Why do I feel lifeless when so many things are good?
What is causing this enormous hole in my day-to-day feelings?
The list for today was made yesterday. Many things on the list were crossed off as completed before lunchtime. So what? I just want to feel better. Feeling better is all I want. Not great, spectacular, or even above average. Simply better than I do.
Faking it is so tiring.
Being strong when I’m not is immensely tiring. And I have got to fake it for several more days. There is a lot coming up. Maybe that’s all it is. Or maybe I don’t know why some people who are up against the wall, don’t move. I was up against the wall, with no visible way out. But now I am here, 15 months later, with options.
READ: If I Live Through This…
But a part of me is still up against the wall, and I don’t know how to unstick that part of me.
So, I know what it is like to not see anything, any way out, any option at all. And those days when the rock is a freaky’ boulder the size of a semi, and the hill is a vertical cliff-like Yosemite’s half-dome. How the heck do you push a boulder up that? My mind seems to be working in sound bites. I’m afraid to admit that someone I met; someone I was in peer support meetings with has committed suicide. He had been going to On Our Own for nine years. COVID 19 took that away in March when we could no longer gather.
Without face-to-face with his mentors, peers, and the support they provided, he checked out.
That makes me angry. Not at him, but at how life throws things at us. It is not fair, but it is a fact of life nonetheless. All of us make choices every day. We continue or we don’t.
Self-care is a way we can recharge our batteries.
Yet I for one do not always make time for myself, for some sort of self-care. 15 months ago, there was a chance that the suicide could have been me. I talk a great game and have convinced myself that I am too frightened by the possibility. That is probably true, but those thoughts can come along at the most inopportune times.
The young man committed suicide very recently, after his own version of hitting the wall.
I know that the day-to-day of being up against the wall can make seeing any way forward exceptionally difficult. There are days I am better, but I know part of me is still up against the wall, feeling there is no way forward. Even with all the tools, talking and medication, a part of me is still there.
Do I try to get past it or live with it?
With mindfulness, I can see those thoughts appear. Instead of entertaining them, I envision them floating past me on a stream, tumbling over the tops of the rocks, and disappearing around the bend. In 5th grade, a friend’s father started his car in a closed garage and committed suicide. I knew my friend from school, but I had never met his father. I met the young man at On Our Own. Knowing he is gone is frightening. I cannot imagine what he went through. Or what his parents and family are going through.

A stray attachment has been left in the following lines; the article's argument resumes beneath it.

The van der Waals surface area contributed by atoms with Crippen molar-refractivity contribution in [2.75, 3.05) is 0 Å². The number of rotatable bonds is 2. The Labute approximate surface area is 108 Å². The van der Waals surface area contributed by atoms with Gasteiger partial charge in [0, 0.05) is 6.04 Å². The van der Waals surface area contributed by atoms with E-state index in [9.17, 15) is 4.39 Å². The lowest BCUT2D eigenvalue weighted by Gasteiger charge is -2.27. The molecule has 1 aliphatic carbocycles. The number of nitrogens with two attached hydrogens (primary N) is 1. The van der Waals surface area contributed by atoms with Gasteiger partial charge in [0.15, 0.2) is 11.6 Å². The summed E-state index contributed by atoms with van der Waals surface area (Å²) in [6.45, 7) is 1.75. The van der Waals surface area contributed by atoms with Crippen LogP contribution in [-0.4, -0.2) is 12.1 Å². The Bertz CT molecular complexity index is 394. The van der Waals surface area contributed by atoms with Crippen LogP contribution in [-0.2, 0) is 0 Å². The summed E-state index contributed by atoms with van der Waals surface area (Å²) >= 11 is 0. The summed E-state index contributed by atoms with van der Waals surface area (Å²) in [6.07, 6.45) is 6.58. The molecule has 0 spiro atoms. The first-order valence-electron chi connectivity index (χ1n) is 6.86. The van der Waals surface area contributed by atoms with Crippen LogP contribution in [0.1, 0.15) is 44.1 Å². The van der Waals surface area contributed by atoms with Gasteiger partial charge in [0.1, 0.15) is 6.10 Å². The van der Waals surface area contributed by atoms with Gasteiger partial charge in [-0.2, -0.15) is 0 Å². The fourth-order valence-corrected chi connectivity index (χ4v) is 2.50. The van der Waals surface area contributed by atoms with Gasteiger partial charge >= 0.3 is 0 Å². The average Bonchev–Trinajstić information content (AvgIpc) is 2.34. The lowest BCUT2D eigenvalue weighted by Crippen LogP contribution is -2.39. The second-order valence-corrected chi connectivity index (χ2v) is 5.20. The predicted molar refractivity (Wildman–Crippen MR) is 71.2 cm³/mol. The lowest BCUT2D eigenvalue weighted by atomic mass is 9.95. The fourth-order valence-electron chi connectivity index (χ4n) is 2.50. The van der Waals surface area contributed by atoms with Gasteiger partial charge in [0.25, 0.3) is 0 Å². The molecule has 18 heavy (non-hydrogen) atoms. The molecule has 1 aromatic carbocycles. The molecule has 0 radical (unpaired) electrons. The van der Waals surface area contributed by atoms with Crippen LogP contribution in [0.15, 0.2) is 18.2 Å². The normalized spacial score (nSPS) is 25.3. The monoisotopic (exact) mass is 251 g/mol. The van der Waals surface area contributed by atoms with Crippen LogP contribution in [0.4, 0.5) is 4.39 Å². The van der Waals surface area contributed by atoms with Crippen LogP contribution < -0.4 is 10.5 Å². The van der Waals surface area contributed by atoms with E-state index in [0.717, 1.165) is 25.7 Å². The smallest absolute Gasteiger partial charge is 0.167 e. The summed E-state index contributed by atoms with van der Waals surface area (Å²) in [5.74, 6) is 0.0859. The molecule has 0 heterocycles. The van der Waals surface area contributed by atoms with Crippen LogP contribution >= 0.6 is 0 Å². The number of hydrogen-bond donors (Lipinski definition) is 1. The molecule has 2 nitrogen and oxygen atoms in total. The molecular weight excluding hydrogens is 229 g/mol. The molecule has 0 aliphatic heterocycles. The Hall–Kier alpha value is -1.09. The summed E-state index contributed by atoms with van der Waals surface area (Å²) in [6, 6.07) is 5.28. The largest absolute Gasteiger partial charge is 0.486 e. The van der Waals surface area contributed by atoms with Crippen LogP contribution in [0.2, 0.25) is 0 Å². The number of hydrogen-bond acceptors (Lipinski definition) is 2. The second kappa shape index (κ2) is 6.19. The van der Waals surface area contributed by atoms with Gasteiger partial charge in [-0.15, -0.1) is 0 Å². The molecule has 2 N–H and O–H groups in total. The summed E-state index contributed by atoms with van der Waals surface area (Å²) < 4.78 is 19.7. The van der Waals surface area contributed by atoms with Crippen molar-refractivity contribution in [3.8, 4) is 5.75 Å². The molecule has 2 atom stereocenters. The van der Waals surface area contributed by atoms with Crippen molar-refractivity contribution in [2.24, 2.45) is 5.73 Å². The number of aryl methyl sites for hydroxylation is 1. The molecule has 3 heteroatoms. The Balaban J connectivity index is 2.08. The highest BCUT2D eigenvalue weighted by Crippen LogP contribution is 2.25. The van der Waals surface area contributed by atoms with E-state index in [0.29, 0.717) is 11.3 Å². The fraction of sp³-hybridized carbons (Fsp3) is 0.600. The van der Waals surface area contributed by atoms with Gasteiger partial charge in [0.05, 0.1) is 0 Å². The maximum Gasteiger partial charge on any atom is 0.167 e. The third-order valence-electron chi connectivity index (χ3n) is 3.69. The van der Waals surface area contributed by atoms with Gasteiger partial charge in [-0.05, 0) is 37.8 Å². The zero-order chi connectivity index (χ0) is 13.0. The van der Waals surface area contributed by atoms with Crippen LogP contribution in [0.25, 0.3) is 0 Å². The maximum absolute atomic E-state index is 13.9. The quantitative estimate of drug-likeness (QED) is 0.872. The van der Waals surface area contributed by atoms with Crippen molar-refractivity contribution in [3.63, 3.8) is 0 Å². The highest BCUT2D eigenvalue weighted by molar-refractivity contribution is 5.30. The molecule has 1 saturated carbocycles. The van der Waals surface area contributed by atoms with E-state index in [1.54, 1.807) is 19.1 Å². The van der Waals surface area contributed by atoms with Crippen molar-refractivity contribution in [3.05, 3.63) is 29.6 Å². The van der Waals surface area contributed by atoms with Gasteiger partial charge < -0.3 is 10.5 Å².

Knowing what my suicide would mean for my family, I am resolved more than ever to abstain.
Yes, I say I am competitive and want to live to see 100. And coming to peace with death has not happened for me. I am extremely far from that. Using the pandemic as an excuse, I have stopped my therapist appointments. Doing phone meetings, I was saying to myself that my therapist was probably working a crossword puzzle, instead of hearing what I was saying.
Getting these going again would be a helpful way to self-care.
At age 18, I had a gun pointed at my face when I was robbed while working at a gas station. If I close my eyes and think for a moment, I can still see the slugs in the loaded revolver. My mind today is as disjointed as this blog post. I feel so sad for the young man. 15 months ago, it could have been me. People thought I was dead. They were checking the obituaries. How crazy is that? To be so far gone that’s what people are thinking? Being afraid to let anyone see behind the curtain has fueled depression’s grip on me. I am a wonderful reporter; I can tell you exactly what happened. Just don’t ask me how I feel about it.
That’s when I clam up.
Feelings are messy, facts are crisp. Doing drive-bys are the way I am most comfortable talking. Doorknob conversations, a quick how do you do, and I am off. I never have to feel anything that way. I can stay in the light of the day. Those shadows hold uncomfortable emotions.
I am so sad he is gone. So sad that the rock was just too big to push anymore.
READ: Every day I push the same rock up the same hill
My concealed depression is written under the alias “Depression is not my boss.” I have certifications in SMART Recovery and am a Global Career Development Facilitator.
Diagnosed with Major Depressive Disorder last year, I am sharing what I learn.
If you know someone who might benefit from reading this, please share.
I very much appreciate your comments. I learn from them and respond to everyone.
Maude M Krug says
Amazed at how well you verbalize my “craziness”.
Depression Is Not My Boss says
You are stronger than you think. Just the act of writing a comment makes you a superhero in my book.
As you may have read in my blog posts, I’ve used the word crazy more than once to describe myself, my actions, and my thoughts.
It is sad that my depression’s stack of unhelpful thinking styles includes negative self-talk.
I deeply appreciate your feedback and hope you live a balanced life.